By Kate Proctor
Grab a tourist guide for Newfoundland and there will be many “must see” things that make headlines – Gros Morne National Park, whales, puffins, Vikings, kitchen parties – but we discovered many things not listed in the guides that made our trip especially memorable. Many who travel to “The Rock” will also mention the people – how friendly, helpful, and outgoing they are. But there is more than that – they are resilient and share a love of place that was evident in the number of people we met who had gone, but eventually found a way to return.
The Trans Canada Highway (TCH) runs between Port Aux Basques on the west side of the island and St. John’s on the east side. It takes about 10 hours to drive – but there are lots of places to explore if you have time. Most of the roads heading off the TCH lead to the ocean – but you never know how long that will take as you wind your way through miles of bush that are reminiscent of northern Ontario.
For me, there were three stops that highlighted both the natural marvels of Newfoundland and the people. On the way to one of our stops for the night, I saw a billboard advertising King’s Point and the Whale Pavilion there. We took the turn and headed through the trees to find the small village on the water.
The only focus of the Dr. Jon Lien Whale Pavilion is the Humpback Whale. The skeleton itself is impressive – measuring 50 feet – and is the largest Humpback Whale skeleton on display in the world. But the story of the whale and how it came to be in King’s Point is also impressive.
Whales are mammals and as such, need to come to the surface to breathe. The humpback housed in King’s Point became tangled in fishing gear and was unable to reach the surface, which caused her to drown. However, she kept her calf on her back, keeping it close enough to the surface of the water so that it survived.
The people of King’s Point learned about the carcass of this whale that had washed up on a beach 100 kilometers away near Cobb’s Arm. The King’s Point Heritage Society towed it to their town, working together to clean and preserve the skeleton. Many of us are familiar with volunteering for our communities but it is difficult to imagine the dedication it would require to volunteer for the job of removing decaying flesh and blubber from a 50-tonne carcass. Interviews from some of these volunteers can be found at the CBC website: (https://www.cbc.ca/news/canada/newfoundland-labrador/whale-pavilion-opens-in-newfoundland-1.942015).
Once the people were finished removing the meat and blubber, they placed the skeleton back in the water in wooden baskets to allow sea creatures to help continue cleaning the bones. More work was required when they brought the bones back to the surface, then the whole thing was shipped to Drumheller, Alberta. Reconstruction experts who were used to working on dinosaurs put the skeleton back together, then they shipped the whole thing in pieces back to Newfoundland.
Once the skeleton was returned to King’s Point, the community raised money to construct a pavilion to house and display it for public viewing. The whole project took about 10 years and relied on local volunteers to complete. Now over 20 years after the big whale died, whale oil still drips out of the bones during hot weather, but the tourist busses have increased from one in the first summer to 114 in 2022.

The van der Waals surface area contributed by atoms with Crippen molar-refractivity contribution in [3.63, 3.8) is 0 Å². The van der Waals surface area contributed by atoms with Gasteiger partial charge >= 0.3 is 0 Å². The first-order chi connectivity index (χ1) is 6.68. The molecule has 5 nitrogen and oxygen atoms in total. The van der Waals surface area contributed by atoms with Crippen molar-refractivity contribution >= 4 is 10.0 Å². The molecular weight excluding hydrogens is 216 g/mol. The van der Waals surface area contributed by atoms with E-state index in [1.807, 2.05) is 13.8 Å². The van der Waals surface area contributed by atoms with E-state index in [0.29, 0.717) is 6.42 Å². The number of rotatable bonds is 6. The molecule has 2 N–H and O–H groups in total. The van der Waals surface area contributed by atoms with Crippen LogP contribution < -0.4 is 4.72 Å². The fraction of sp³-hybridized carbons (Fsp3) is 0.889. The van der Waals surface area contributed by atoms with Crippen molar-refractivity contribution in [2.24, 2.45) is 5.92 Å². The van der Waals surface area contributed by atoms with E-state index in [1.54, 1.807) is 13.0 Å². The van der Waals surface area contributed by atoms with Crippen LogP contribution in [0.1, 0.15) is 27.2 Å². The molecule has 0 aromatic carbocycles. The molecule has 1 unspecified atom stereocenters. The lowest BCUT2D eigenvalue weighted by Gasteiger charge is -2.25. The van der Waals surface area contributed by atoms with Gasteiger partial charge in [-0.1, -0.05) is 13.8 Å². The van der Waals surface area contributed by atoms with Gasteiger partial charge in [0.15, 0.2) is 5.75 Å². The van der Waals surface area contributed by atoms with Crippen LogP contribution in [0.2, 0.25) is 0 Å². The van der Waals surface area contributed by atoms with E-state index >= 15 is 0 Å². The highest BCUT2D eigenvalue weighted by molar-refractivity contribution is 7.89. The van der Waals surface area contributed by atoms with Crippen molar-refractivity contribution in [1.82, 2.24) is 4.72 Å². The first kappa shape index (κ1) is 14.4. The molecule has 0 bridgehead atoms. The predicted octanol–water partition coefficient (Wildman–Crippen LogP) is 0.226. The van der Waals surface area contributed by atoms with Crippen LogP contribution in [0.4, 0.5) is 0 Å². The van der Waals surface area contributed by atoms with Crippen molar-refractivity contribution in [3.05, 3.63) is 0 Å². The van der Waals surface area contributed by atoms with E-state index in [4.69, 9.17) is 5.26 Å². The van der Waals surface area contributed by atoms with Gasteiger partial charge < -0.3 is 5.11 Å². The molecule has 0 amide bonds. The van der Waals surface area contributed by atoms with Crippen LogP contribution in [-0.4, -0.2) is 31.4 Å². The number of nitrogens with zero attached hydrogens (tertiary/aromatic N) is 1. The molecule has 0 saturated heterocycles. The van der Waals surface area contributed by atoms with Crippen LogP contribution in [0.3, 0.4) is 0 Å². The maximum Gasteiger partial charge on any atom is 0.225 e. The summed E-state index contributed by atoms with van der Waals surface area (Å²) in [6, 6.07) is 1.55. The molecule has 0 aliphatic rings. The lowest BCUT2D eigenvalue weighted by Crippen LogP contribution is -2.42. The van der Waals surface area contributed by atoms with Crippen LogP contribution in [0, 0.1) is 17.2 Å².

Further along our route in the Green Bay area, another whale exhibit is housed in Triton. This exhibit, also impressive, and relying on local people to get it off the ground, highlights the differences between sperm and humpback whales. Stopping for lunch after visiting the pavilion, we were treated to our best whale watching experience as two humpback whales slowly made their way around the small bay where we were sitting. We saw and listened to them as they came close to shore, then turned and passed again, also enjoying their lunch.
While we didn’t know it when we visited, both whale exhibits were originally part of a larger plan to have a whale skeleton tour throughout the region. Federal funding to help with the series of projects disappeared in 2005, so while there are skeletons that have been cleaned and prepared for exhibit in other villages, they remain in storage (https://www.cbc.ca /news/canada/newfoundland-labrador/land-and-sea-whales-tales-trails-1.6675911).
On our last day on the island, we stopped at the Salmonid Interpretive Centre on the Exploits River near Grand Falls Windsor. While they may be small relative to the whales we had been observing, Atlantic salmon are no less remarkable. Unlike their Pacific relatives, Atlantic salmon do not die after spawning but continue to return to the river of their birth to spawn. Their bodies adapt to allow them to move between salt and freshwater, and they migrate up to 4,000 kilometres in the ocean before returning to the exact place where they were spawned. They use chemical sensitivity that humans cannot detect to find their way back.
The Exploits is Newfoundland’s longest river, covering 246 miles. While the conditions of the river should provide perfect habitat for Atlantic salmon, it only supported a relatively small population. The first recorded salmon harvest on this river took place in 1768, and in 1974, the river had a salmon population of about 2,000.
“In 1984, the Environment Resources Management Association (ERMA) was formed. With $100, a used typewriter and a little help from the Department of Fisheries and Oceans, the community-based group embarked on a bold plan to turn the Exploits into a world class salmon river.” By 2008, the salmon population in the river had risen to 35,000.
Passionate workers at the Centre help raise awareness and monitor the salmon populations. Again, it was through the dedication of local people that this project got off the ground, and it continues to support both the Atlantic salmon and local people. ◊